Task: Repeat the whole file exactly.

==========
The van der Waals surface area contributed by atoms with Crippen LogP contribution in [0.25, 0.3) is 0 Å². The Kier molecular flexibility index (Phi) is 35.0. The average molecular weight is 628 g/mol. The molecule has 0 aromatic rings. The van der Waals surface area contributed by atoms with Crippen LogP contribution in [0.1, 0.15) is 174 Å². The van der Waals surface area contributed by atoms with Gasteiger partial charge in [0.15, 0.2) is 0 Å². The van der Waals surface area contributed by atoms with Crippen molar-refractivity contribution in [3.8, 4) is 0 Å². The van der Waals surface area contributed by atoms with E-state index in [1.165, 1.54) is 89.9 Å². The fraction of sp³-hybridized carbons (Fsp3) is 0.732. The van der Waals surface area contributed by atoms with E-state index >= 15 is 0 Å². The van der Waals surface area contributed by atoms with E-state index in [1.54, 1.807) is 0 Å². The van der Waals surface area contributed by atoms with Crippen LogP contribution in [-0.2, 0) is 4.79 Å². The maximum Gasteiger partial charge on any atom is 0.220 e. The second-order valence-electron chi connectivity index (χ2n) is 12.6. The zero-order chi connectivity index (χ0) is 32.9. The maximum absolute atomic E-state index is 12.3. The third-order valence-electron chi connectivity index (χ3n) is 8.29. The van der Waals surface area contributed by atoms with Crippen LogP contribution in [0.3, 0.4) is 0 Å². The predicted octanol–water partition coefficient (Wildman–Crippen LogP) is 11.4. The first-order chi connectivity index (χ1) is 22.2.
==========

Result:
The van der Waals surface area contributed by atoms with Crippen LogP contribution in [0.25, 0.3) is 0 Å². The Kier molecular flexibility index (Phi) is 35.0. The average molecular weight is 628 g/mol. The molecule has 0 aromatic rings. The van der Waals surface area contributed by atoms with Crippen LogP contribution in [0.1, 0.15) is 174 Å². The van der Waals surface area contributed by atoms with Gasteiger partial charge in [0.15, 0.2) is 0 Å². The van der Waals surface area contributed by atoms with Crippen molar-refractivity contribution in [3.8, 4) is 0 Å². The van der Waals surface area contributed by atoms with E-state index in [1.165, 1.54) is 89.9 Å². The fraction of sp³-hybridized carbons (Fsp3) is 0.732. The van der Waals surface area contributed by atoms with E-state index >= 15 is 0 Å². The van der Waals surface area contributed by atoms with E-state index in [1.54, 1.807) is 0 Å². The van der Waals surface area contributed by atoms with Crippen LogP contribution in [-0.2, 0) is 4.79 Å². The maximum Gasteiger partial charge on any atom is 0.220 e. The second-order valence-electron chi connectivity index (χ2n) is 12.6. The zero-order chi connectivity index (χ0) is 32.9. The maximum absolute atomic E-state index is 12.3. The third-order valence-electron chi connectivity index (χ3n) is 8.29. The van der Waals surface area contributed by atoms with Crippen LogP contribution in [0.3, 0.4) is 0 Å². The predicted octanol–water partition coefficient (Wildman–Crippen LogP) is 11.4. The first-order chi connectivity index (χ1) is 22.2.